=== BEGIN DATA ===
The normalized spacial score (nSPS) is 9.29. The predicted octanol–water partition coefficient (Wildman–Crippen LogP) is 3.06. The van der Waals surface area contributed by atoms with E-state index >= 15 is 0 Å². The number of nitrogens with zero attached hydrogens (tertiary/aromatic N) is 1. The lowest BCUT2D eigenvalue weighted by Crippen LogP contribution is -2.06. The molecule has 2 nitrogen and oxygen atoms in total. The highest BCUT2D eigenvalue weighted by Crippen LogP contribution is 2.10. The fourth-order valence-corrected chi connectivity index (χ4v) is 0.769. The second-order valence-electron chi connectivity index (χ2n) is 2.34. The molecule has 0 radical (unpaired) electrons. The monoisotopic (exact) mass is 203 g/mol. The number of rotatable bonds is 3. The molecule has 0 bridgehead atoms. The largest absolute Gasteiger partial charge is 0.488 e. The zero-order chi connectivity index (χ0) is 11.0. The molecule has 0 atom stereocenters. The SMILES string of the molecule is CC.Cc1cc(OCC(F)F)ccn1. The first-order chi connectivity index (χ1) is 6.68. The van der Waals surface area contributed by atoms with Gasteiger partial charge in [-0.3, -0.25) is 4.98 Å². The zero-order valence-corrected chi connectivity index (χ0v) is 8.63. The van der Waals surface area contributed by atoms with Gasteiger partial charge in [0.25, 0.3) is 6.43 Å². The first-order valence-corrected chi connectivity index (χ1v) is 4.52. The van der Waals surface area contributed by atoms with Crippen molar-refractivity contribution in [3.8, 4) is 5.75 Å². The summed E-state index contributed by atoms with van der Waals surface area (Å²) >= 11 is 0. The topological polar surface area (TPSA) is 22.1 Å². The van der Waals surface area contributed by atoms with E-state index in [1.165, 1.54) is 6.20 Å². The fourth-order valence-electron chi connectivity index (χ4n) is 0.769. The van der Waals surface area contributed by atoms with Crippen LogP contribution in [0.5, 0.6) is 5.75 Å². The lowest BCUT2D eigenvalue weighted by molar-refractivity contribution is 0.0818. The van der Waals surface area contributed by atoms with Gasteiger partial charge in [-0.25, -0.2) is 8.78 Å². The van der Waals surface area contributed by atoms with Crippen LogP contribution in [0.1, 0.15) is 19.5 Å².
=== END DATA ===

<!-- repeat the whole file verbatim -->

The normalized spacial score (nSPS) is 9.29. The predicted octanol–water partition coefficient (Wildman–Crippen LogP) is 3.06. The van der Waals surface area contributed by atoms with E-state index >= 15 is 0 Å². The number of nitrogens with zero attached hydrogens (tertiary/aromatic N) is 1. The lowest BCUT2D eigenvalue weighted by Crippen LogP contribution is -2.06. The molecule has 2 nitrogen and oxygen atoms in total. The highest BCUT2D eigenvalue weighted by Crippen LogP contribution is 2.10. The fourth-order valence-corrected chi connectivity index (χ4v) is 0.769. The second-order valence-electron chi connectivity index (χ2n) is 2.34. The molecule has 0 radical (unpaired) electrons. The monoisotopic (exact) mass is 203 g/mol. The number of rotatable bonds is 3. The molecule has 0 bridgehead atoms. The largest absolute Gasteiger partial charge is 0.488 e. The zero-order chi connectivity index (χ0) is 11.0. The molecule has 0 atom stereocenters. The SMILES string of the molecule is CC.Cc1cc(OCC(F)F)ccn1. The first-order chi connectivity index (χ1) is 6.68. The van der Waals surface area contributed by atoms with Gasteiger partial charge in [-0.3, -0.25) is 4.98 Å². The zero-order valence-corrected chi connectivity index (χ0v) is 8.63. The van der Waals surface area contributed by atoms with Gasteiger partial charge in [0.25, 0.3) is 6.43 Å². The first-order valence-corrected chi connectivity index (χ1v) is 4.52. The van der Waals surface area contributed by atoms with Crippen molar-refractivity contribution in [3.8, 4) is 5.75 Å². The summed E-state index contributed by atoms with van der Waals surface area (Å²) >= 11 is 0. The topological polar surface area (TPSA) is 22.1 Å². The van der Waals surface area contributed by atoms with E-state index in [1.165, 1.54) is 6.20 Å². The fourth-order valence-electron chi connectivity index (χ4n) is 0.769. The van der Waals surface area contributed by atoms with Crippen LogP contribution in [0.5, 0.6) is 5.75 Å². The lowest BCUT2D eigenvalue weighted by molar-refractivity contribution is 0.0818. The van der Waals surface area contributed by atoms with Gasteiger partial charge in [-0.25, -0.2) is 8.78 Å². The van der Waals surface area contributed by atoms with Crippen LogP contribution in [0.1, 0.15) is 19.5 Å².